London (Aug. 24)
The British Government crisis came to an end to-day, with the resignation of the Labour Cabinet, and the formation of a National Government, with Mr. Ramsay MacDonald as Prime Minister. The new Administration will contain representatives of the Labour, Conservative and Liberal Parties, and will include Mr. Baldwin, the Conservative ex-Premier, and Sir Herbert Samuel, who has been acting as Liberal leader, since Mr. Lloyd George is not yet sufficiently recovered from his illness to leave his room.
An official announcement was issued from Buckingham Palace to-day, stating that “His Majesty the King invited the Prime Minister, Mr. Stanley Baldwin and Sir Herbert Samuel to Buckingham Palace this morning, and the formation of a National Government is under consideration”. The official announcement followed a visit to the Palace by Mr. MacDonald, Mr. Baldwin and Sir Herbert Samuel, which lasted over two hours. Mr. Lloyd George will be unable to take part in the new Government, it is stated, because of his illness, and Sir Herbert Samuel will be the leading Liberal representative. It is expected that the new Government will be in the nature of an emergency Administration, and will resign after it has put its emergency plans into execution, and a general election is anticipated in October.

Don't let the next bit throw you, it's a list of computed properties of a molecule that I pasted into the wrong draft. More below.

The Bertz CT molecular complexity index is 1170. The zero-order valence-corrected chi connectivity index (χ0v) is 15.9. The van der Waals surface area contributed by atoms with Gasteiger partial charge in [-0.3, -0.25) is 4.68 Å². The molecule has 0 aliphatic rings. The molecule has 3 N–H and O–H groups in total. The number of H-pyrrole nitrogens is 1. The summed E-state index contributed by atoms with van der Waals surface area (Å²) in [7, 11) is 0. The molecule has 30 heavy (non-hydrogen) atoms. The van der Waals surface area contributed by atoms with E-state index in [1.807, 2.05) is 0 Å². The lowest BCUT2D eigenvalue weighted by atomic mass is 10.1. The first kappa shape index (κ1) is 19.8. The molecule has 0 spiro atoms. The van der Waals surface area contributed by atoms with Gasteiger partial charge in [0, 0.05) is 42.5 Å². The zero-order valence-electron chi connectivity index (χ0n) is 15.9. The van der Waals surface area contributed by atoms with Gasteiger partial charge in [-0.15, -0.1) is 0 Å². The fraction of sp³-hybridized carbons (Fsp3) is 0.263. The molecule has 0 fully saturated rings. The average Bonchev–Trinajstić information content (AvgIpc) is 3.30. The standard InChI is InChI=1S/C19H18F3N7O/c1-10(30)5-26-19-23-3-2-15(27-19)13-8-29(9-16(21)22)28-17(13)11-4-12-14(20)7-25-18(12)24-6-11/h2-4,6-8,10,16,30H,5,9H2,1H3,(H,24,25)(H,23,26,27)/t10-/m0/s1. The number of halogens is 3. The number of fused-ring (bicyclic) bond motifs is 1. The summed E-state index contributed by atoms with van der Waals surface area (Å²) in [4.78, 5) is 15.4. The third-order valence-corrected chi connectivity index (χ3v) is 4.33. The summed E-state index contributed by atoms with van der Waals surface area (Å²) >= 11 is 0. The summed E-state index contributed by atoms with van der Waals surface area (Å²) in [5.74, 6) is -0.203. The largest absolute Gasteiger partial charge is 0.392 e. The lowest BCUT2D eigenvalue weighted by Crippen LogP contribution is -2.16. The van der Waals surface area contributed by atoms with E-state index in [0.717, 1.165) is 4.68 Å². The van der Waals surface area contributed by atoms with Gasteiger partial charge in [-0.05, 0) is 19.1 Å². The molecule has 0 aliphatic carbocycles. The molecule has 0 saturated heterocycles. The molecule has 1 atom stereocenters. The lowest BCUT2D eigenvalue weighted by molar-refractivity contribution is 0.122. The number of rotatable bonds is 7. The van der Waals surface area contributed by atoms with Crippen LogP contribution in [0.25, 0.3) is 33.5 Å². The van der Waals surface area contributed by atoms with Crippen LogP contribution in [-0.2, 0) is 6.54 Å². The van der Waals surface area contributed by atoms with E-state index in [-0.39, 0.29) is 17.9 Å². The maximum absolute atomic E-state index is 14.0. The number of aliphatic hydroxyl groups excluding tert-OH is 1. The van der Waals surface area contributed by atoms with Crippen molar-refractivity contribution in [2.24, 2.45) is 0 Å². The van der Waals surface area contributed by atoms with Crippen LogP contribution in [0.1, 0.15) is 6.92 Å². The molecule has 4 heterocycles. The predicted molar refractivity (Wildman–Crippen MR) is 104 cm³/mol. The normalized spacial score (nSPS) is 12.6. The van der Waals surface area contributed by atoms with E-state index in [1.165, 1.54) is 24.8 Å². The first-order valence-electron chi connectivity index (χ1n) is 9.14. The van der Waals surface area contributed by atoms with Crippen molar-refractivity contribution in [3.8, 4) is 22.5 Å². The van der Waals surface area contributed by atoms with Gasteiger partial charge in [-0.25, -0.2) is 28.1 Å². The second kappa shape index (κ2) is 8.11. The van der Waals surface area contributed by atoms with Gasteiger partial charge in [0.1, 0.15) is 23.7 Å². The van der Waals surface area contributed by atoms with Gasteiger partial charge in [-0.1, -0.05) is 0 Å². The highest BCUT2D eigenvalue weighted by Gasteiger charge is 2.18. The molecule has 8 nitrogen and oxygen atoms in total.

Sir Herbert Samuel has in the Government crisis played as important a part as he did in the settlement of the great general strike of 1926. Lord Reading, too, has been active in the negotiations. Together with Sir Herbert Samuel he visited Mr. Lloyd George at his London home and the two detailed to him the latest developments. Lord Reading was also in the chair at the meeting of the Liberal Advisory Committee which was held to consider the situation, and after hearing the report presented by Sir Herbert Samuel and Sir Donald MacLean, unanimously endorsed the course taken by them at the three-party conferences during the past week.
CHANGE OF BRITISH REPRESENTATION AT FORTHCOMING LEAGUE OF NATIONS MEETING
The change of Government occurring on the eve of the meetings of the League of Nations Council and Assembly, which open in Geneva next Monday week, September 7th., is of international importance, since it implies changes in the British representation. Mr. Arthur Henderson is resigning the Foreign Secretaryship, and will not, therefore, attend the session of the League of Nations Council, which will among other matters have to deal with the report of the League’s Mandates Commission, including its observations on Palestine.